Mindful travellers seeking to get off the guilt spiral while indulging in rustic-chic design need look no further than La Donaira, a cosy eight-bedroom farmhouse situated amid 250 hectares of verdant pasture, vineyards and gardens, all run according to biodynamic principles. Outside, guests can tread their own path through vegetable patches and beehives; get up close and personal with a stable of 60 Lusitano horses; or take part in a workshop run by global specialists at the on-site soil academy. Inside, you can take a dip in the emerald-green natural pool; relax in the hammam; or snuggle up in a designer den underneath wooden farmhouse beams.
The quaint Uruguayan village of Garzón has become something of an artistic enclave in recent years, thanks in part to the establishment of a destination restaurant and hotel in the old General Store by renowned chef Francis Mallman. Each of its five pleasingly ramshackle rooms feels like it could belong to an artist, with contemporary pieces on the walls, sculptural lighting and a fireplace or wood burner. Meanwhile, the kitchen cuisine uses regional products including herbs from the garden and wines by Bodega Garzón, a local winery that sated foodies can stroll around to sample Uruguay’s homegrown grapes.
There’s a romantic spirit underpinning this Nicaraguan nature reserve, which was born from the dream of husband-and-wife duo Don Alfredo and Doña Theresa. Having originally bought the land as a private enclave, today the property has evolved into an animal sanctuary and is home to more than 12% of the country’s animal species, including lovebirds, howler monkeys and sloths. Nekupe encourages physical and intellectual engagement with the landscape, from watching the sunrise from within the privacy of one of its villas or suites, through to swinging through the ropes course or reading poetry by firelight.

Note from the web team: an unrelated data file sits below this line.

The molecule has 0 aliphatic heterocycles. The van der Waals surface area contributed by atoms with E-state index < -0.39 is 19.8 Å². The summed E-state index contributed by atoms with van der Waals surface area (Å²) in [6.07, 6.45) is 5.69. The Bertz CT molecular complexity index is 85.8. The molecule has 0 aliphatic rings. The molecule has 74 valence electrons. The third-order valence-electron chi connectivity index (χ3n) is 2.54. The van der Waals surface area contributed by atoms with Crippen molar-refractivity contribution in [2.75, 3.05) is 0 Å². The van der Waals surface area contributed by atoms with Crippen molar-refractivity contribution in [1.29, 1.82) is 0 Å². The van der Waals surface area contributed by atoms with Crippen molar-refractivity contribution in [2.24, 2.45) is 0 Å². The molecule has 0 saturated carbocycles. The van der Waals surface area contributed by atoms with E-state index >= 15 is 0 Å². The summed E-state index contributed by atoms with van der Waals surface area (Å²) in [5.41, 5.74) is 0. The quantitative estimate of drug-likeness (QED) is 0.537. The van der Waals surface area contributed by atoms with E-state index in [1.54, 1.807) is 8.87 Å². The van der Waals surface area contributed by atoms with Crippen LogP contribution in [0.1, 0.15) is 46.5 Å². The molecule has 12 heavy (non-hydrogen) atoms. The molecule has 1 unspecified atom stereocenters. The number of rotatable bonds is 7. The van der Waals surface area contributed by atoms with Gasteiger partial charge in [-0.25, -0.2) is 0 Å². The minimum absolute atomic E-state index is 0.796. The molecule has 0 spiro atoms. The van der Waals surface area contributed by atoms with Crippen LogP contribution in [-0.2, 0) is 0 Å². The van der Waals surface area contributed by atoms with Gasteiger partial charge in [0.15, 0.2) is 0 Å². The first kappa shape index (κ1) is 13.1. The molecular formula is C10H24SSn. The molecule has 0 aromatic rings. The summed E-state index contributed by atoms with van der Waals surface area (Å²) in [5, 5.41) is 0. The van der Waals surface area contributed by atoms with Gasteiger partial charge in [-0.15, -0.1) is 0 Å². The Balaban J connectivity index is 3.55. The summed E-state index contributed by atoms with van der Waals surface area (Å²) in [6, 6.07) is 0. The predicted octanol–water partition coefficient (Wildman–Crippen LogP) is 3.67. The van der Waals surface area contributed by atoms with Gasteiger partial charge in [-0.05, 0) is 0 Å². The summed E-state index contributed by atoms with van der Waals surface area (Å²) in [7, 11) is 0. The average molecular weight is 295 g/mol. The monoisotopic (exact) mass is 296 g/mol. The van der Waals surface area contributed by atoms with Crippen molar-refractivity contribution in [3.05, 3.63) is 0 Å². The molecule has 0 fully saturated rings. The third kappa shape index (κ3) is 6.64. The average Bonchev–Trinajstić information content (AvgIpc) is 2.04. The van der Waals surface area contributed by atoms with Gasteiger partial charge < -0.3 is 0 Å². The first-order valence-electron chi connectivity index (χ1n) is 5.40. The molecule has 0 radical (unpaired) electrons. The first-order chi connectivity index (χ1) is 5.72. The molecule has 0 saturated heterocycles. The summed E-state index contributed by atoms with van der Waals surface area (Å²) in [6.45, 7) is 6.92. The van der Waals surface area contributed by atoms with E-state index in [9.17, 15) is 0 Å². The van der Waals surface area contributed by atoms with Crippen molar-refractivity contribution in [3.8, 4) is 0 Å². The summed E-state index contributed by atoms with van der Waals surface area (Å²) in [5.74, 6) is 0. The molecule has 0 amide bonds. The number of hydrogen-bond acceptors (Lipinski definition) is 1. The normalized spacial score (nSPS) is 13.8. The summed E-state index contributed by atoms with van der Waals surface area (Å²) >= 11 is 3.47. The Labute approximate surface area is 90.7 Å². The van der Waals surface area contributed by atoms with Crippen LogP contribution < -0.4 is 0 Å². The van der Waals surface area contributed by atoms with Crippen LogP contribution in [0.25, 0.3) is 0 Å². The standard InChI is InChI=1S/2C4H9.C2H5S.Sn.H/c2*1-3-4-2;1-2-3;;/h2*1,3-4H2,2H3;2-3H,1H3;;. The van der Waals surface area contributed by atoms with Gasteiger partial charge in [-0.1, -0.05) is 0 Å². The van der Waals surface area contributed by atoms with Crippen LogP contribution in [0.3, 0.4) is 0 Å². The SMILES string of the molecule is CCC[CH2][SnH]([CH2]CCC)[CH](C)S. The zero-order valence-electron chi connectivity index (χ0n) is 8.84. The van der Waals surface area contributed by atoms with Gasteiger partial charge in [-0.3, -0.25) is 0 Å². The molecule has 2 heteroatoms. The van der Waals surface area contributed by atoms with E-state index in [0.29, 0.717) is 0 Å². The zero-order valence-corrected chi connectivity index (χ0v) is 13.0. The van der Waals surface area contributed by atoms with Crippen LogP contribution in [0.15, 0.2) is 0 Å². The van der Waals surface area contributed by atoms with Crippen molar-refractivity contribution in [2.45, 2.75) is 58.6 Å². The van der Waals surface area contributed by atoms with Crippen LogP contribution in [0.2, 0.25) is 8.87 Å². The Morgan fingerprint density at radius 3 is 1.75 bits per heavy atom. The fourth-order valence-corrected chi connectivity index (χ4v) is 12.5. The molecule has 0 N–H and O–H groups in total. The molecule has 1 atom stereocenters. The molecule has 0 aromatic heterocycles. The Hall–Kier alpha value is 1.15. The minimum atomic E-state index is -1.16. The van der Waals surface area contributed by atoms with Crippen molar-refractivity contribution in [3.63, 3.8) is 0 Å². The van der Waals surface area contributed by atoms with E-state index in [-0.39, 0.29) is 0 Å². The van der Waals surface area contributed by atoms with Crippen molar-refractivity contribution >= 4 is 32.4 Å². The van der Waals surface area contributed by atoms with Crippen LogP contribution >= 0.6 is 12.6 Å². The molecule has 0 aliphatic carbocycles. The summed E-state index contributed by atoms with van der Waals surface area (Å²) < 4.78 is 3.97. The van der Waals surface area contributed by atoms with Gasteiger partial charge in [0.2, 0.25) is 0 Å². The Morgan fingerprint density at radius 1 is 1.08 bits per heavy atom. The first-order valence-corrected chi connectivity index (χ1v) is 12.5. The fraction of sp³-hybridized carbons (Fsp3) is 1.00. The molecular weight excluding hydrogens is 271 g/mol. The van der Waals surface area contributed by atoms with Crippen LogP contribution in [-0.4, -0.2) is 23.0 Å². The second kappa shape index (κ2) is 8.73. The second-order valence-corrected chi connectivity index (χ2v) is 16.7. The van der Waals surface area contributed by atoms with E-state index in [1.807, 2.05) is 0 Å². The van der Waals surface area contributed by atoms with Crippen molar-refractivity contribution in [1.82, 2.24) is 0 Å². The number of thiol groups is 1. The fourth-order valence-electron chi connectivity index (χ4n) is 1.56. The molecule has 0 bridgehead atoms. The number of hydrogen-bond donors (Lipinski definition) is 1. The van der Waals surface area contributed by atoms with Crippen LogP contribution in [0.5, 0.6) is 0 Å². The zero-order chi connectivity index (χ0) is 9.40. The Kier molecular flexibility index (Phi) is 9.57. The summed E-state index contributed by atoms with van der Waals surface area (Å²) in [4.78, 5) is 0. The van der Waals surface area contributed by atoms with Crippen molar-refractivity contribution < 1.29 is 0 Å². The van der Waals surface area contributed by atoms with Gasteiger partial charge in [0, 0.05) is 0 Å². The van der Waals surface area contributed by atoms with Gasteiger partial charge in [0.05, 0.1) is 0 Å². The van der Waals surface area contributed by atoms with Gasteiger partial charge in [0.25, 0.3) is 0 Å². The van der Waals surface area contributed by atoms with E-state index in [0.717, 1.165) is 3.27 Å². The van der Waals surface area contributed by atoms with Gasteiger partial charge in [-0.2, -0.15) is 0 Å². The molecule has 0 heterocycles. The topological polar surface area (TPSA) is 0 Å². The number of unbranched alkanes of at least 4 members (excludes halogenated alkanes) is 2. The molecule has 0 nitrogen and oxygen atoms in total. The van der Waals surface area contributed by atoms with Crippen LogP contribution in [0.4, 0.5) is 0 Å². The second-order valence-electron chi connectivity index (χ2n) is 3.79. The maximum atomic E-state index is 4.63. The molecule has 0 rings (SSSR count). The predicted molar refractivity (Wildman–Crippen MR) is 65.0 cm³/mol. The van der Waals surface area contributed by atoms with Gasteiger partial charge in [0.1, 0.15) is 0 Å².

Stellenbosch, South Africa
It would be remiss to talk about farmhouse hotels without mentioning Babylonstoren, located in the sun-dappled wine country outside Cape Town. A meandering eight-acre garden bursting with rows of vegetables, fruit trees and organic structures trailing with flowers, it’s a true beacon for farm-to-table living. Greenhouse restaurant serves picnic-style hampers in a vintage conservatory setting; a short walk away, Babel is an old cowshed-turned-experimental-diner that creates edgy garden fare to make Gwyneth proud. Guests can take part in hands-on workshops ranging from teas and tisanes to indigenous succulents, before retiring to one of the converted, whitewashed farmhouse accommodations.
If the Deep South evokes full-fat fantasies of deep-fried chicken and peach cobbler, this sprawling 4200-acre estate in the Great Smoky Mountains is out to redress the balance. A working farm with a bakery, creamery, beehives and charcuterie on site, Blackberry Farm has a strong focus on reconnecting with both the land and the inner self. Alongside an impressive wellness menu and outdoorsy activities including fly fishing, white-water rafting and Harley riding, guests can also embark on a “deep healing woods” experience involving yoga, hiking and foraging in the forest. Those wishing to fall off the wagon need not fear, however – the Barn Bar boasts over 600 bourbons and bottles from its 180,000-strong wine cellar.